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Small Form Factor PCs

Posted on 2006-05-19
Medium Priority
Last Modified: 2010-04-25
We need to buy 10 workstations, and I am considering buying small form factor PCs available from Dell. It is possible to mount these right on the back of a 17" LCD monitor. It looks like a great space saving setup.

I have no experience with a setup like this, and before I order 10 of them I would like to get some feedback from someone who has installed and used this type of workstation setup.

Question by:westone

Expert Comment

ID: 16718960
I don't know that you can mount the PCs on the back of the monitors like you could a thin client but, if nothing else, you can sit the LCDs on top of the small form factor PCs to save some space.

Author Comment

ID: 16719293
An option on the Optiplex SFF is a mount to put the box on the back of the LCD.

Accepted Solution

mandude0 earned 2000 total points
ID: 16719368
I see. If mounting the PC on the LCDs won't be a problem I would imagine that you are wondering about working with small for factors in general. I may be miss reading what you are looking for. As far as small form factors (SFF) are concerned, I have dealt with them before.

There are pros and cons to SFF. If you know there will be no need to expand later (Adding drives or expansion cards that are standard ATX) then you should have no problem. Most SFF will not have open bays for additional external drives (CD-ROMs, tape backup, etc...). Some will give, maybe, one open internal drive bay to add an extra HDD.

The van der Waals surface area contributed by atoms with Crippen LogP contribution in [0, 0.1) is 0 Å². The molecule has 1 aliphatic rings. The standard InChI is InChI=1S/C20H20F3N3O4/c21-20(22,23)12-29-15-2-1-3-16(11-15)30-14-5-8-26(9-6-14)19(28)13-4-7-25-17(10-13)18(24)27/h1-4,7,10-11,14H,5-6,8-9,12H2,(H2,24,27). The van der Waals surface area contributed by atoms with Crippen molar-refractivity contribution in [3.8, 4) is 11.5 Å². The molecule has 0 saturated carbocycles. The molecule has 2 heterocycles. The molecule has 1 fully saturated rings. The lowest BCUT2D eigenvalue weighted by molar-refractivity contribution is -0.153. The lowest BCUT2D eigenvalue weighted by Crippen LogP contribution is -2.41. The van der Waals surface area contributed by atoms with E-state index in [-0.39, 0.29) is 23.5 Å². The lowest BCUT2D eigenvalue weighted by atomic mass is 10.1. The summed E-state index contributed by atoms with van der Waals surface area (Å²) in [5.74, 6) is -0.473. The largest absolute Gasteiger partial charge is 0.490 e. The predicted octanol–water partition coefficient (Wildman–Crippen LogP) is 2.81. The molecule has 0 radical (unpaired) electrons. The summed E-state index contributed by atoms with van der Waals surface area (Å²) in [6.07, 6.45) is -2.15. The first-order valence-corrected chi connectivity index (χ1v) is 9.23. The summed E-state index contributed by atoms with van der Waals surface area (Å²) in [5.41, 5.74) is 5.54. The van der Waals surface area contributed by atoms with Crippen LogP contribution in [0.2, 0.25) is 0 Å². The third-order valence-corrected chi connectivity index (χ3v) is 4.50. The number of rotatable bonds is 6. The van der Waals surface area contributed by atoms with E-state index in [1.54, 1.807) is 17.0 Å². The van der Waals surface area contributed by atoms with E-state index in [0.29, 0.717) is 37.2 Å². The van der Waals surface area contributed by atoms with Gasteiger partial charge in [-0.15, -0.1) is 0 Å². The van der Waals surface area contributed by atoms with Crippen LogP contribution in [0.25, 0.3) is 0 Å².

On the most part, as a basic office computer, SFF should do you well. They take up less space and they work just like a large tower as long as you don't need to add to much to them later, as mentioned above.

That's my take on them. I hope I am reading what you are looking for correctly.
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Author Comment

ID: 16719658
Yeah that's helpful. I've never worked with one and, before ordering 10 for a client I wanted some feedback. These units will not have CD drives or floppy drives, as the users don't need them. Everything is on the server.

I've just read elsewhere that the unit we are planning to order does not have any empty PCI slots. I don't see that as an issue. All we really need is a screen, a drive and a network connection.

Thanks for the experience.

Expert Comment

ID: 16719701
No problem. I'm sure they make these things even smaller than they use to be when I worked with them. Back then, they were still too big to mount on a monitor, heh.
LVL 14

Expert Comment

ID: 16723341
should it be considered that a monitor's magnetic field may influence the data/media on drives, also what about the heat buildup between them?

Expert Comment

ID: 16723352
Friar Tuck, this would not be an issue because they are not CRTs.
LVL 88

Expert Comment

ID: 16723469
Depending on what the PC's will be used for, have you considered a thin client? Do they have to run an overkill OS like XP, or something lean like linux, are they mainly connecting to a Terminal Server? Check out thin clients, below are HP examples, but there are others, cheaper ones around too.

LVL 25

Expert Comment

ID: 16744871
This is the old 'dumb terminal' redone.  Could be a huge cost and space savings,


Basically two products,  the X300 which is a PCI card that allows you to share a single PC with up to 7 stations at a cost of about $200 per 3 stations.  They also have a TCP/IP version and a 17" LCD monitor version that has the hardware built in.  These are obviously a bit more expensive than the X300.

For general office use it looks like a very workable solution and would be a lot easier to maintain than a bunch of seperate systems.

Just though this might be of interest.

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